New Berlin – Taxpayers should see no property tax rate increase for city purposes with the proposed 2017 budget, partly because of low gas prices. The proposed spending plan will go to a public hearing at 6 p.m. Tuesday, Nov. 1.
The property tax rate would stay at $5.24 per $1,000 of assessed value, meaning that the owner of a home assessed at $250,000 would pay $1,310 for city purposes.
Aldermen were pleased with the budget proposal.
“It came out to a zero increase, that’s what the citizens asked us for and at the same time does improve some departments,” said Alderman John Hopkins.
More for park/rec
Parks and Recreation is one of those. An employee position went from part-time to full-time in both the parks and the recreation areas.
A boon to the city budget this year is the low prices at the gas pump. They have translated to an anticipated $35,000 savings for the city next year, said Finance Director Ralph Chipman..
The New Berlin Common Council is slated to vote on the proposed budget Nov. 15. The proposed 2017 budget is $35.6 million compared with $34.5 million the city expects to spend by the end of this year. The difference of more than $1 million is an increase of 3 percent.
Tax base grew
Growth in the tax base is the main reason why taxpayers won't see an increase.
The property tax levy is up a proposed 1.13 percent, the same amount the tax base grew, Chipman said.
The proposed levy of nearly $25.3 million is up $282,668 from the previous year.
The proposed spending plan contains no initiatives, other than major road work. The Board of Public Works is still finalizing those plans. Because the first payments for the roads that will be improved next year won’t be until 2018, the CIP will not affect the 2017 city budget, Chipman said.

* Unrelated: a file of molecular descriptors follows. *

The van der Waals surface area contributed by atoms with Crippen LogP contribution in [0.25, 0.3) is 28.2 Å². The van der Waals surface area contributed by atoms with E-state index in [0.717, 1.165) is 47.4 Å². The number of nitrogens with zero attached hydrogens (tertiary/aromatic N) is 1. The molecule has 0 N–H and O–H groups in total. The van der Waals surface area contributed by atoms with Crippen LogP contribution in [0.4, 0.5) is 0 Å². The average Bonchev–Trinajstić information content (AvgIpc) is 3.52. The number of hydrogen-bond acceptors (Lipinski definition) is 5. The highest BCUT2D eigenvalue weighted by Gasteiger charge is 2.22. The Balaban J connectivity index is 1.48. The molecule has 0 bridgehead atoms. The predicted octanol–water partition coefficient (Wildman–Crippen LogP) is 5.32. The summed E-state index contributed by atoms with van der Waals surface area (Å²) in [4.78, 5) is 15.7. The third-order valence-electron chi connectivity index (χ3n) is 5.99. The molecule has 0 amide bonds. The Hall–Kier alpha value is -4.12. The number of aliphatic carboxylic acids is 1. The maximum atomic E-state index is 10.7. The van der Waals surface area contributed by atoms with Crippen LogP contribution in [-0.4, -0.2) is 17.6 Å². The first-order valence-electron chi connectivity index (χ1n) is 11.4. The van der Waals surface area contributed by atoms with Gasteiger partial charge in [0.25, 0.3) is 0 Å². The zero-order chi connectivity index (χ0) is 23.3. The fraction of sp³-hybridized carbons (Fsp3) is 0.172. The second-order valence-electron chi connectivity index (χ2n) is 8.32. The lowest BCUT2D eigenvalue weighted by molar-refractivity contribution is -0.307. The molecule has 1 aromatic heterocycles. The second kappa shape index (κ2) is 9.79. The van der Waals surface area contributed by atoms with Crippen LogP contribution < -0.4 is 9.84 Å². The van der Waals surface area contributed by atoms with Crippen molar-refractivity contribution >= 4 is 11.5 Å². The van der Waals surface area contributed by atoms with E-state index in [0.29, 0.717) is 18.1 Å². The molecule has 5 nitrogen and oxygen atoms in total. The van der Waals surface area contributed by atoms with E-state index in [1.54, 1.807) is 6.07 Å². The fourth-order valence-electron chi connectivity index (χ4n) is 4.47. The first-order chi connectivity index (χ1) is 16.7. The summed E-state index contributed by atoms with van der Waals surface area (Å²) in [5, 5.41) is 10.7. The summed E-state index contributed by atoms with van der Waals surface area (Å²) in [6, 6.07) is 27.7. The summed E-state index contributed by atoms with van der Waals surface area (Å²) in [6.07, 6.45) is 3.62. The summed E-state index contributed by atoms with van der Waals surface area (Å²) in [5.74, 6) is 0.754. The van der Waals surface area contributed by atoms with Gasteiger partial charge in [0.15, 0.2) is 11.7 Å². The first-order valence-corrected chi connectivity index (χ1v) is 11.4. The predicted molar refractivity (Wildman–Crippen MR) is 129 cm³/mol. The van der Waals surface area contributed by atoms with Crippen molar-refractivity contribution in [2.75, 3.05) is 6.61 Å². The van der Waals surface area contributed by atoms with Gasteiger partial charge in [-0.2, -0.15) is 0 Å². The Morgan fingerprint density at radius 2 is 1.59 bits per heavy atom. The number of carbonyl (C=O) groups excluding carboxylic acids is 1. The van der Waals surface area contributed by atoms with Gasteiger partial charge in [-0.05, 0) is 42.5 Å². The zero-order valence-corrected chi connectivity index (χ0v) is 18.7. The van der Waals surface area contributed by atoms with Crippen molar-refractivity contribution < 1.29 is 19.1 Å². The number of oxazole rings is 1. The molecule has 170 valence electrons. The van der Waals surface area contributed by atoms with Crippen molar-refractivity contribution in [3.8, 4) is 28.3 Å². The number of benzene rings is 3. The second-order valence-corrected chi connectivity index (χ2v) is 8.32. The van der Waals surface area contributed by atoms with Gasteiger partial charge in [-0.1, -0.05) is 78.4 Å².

The 36.7 square mile city contains 227 miles of streets and 170 miles of water mains.
No new spending
Hampering new spending initiatives is a huge increase in health care premiums coupled with an increase in payments to the Wisconsin Retirement System, especially for police and fire fighters.
The eventual size of the health care premium increase is still not known, but the city is shopping around for a better deal, Chipman said.
The city put aside money anticipating a 15 percent increase, but Chipman said, “We thought that would even have a cushion, but now we find that will be substantially short.”
Only last week, the city got that bad news, he said.
Already, the city went to a high-deductible plan last year to keep costs down. Deductibles under the current policy are $2,000 for a single plan and $5,200 for a family plan. Employees pay 15 percent of health insurance premiums.
Next year's additional retirement expenses come from the Wisconsin Retirement System that increased how much of an employee's pay must be paid into the system, Chipman said.
Police, fire more
Since the state’s Act 10 was passed, the city and employees who are not police or firefighters have split the retirement payments evenly, he said. This year, the city and employees each pay 6.6 percent.